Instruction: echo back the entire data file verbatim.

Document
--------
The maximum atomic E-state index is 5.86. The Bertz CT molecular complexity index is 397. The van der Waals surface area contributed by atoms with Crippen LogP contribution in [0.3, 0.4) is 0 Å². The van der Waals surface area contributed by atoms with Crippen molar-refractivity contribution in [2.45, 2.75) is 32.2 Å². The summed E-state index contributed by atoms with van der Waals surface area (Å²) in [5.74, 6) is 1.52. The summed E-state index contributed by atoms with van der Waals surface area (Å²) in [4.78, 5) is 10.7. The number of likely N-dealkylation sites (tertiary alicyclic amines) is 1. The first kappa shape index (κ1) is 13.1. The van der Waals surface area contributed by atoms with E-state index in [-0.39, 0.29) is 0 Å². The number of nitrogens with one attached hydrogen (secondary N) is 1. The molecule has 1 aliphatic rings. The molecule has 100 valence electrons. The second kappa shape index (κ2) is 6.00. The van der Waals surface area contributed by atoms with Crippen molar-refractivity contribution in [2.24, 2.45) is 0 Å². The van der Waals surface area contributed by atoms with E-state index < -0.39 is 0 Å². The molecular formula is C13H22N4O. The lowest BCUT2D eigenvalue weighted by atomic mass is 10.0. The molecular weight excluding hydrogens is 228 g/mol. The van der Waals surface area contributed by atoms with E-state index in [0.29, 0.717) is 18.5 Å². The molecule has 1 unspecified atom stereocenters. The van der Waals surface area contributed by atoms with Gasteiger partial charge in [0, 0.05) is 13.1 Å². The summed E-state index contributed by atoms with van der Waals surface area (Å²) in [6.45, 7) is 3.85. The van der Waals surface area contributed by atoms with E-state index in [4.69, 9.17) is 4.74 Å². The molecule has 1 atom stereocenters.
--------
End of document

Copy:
The maximum atomic E-state index is 5.86. The Bertz CT molecular complexity index is 397. The van der Waals surface area contributed by atoms with Crippen LogP contribution in [0.3, 0.4) is 0 Å². The van der Waals surface area contributed by atoms with Crippen molar-refractivity contribution in [2.45, 2.75) is 32.2 Å². The summed E-state index contributed by atoms with van der Waals surface area (Å²) in [5.74, 6) is 1.52. The summed E-state index contributed by atoms with van der Waals surface area (Å²) in [4.78, 5) is 10.7. The number of likely N-dealkylation sites (tertiary alicyclic amines) is 1. The first kappa shape index (κ1) is 13.1. The van der Waals surface area contributed by atoms with E-state index in [-0.39, 0.29) is 0 Å². The number of nitrogens with one attached hydrogen (secondary N) is 1. The molecule has 1 aliphatic rings. The molecule has 100 valence electrons. The second kappa shape index (κ2) is 6.00. The van der Waals surface area contributed by atoms with Crippen molar-refractivity contribution in [2.24, 2.45) is 0 Å². The van der Waals surface area contributed by atoms with E-state index < -0.39 is 0 Å². The molecular formula is C13H22N4O. The lowest BCUT2D eigenvalue weighted by atomic mass is 10.0. The molecular weight excluding hydrogens is 228 g/mol. The van der Waals surface area contributed by atoms with E-state index in [0.29, 0.717) is 18.5 Å². The molecule has 1 unspecified atom stereocenters. The van der Waals surface area contributed by atoms with Gasteiger partial charge in [0, 0.05) is 13.1 Å². The summed E-state index contributed by atoms with van der Waals surface area (Å²) in [6.45, 7) is 3.85. The van der Waals surface area contributed by atoms with E-state index in [4.69, 9.17) is 4.74 Å². The molecule has 1 atom stereocenters.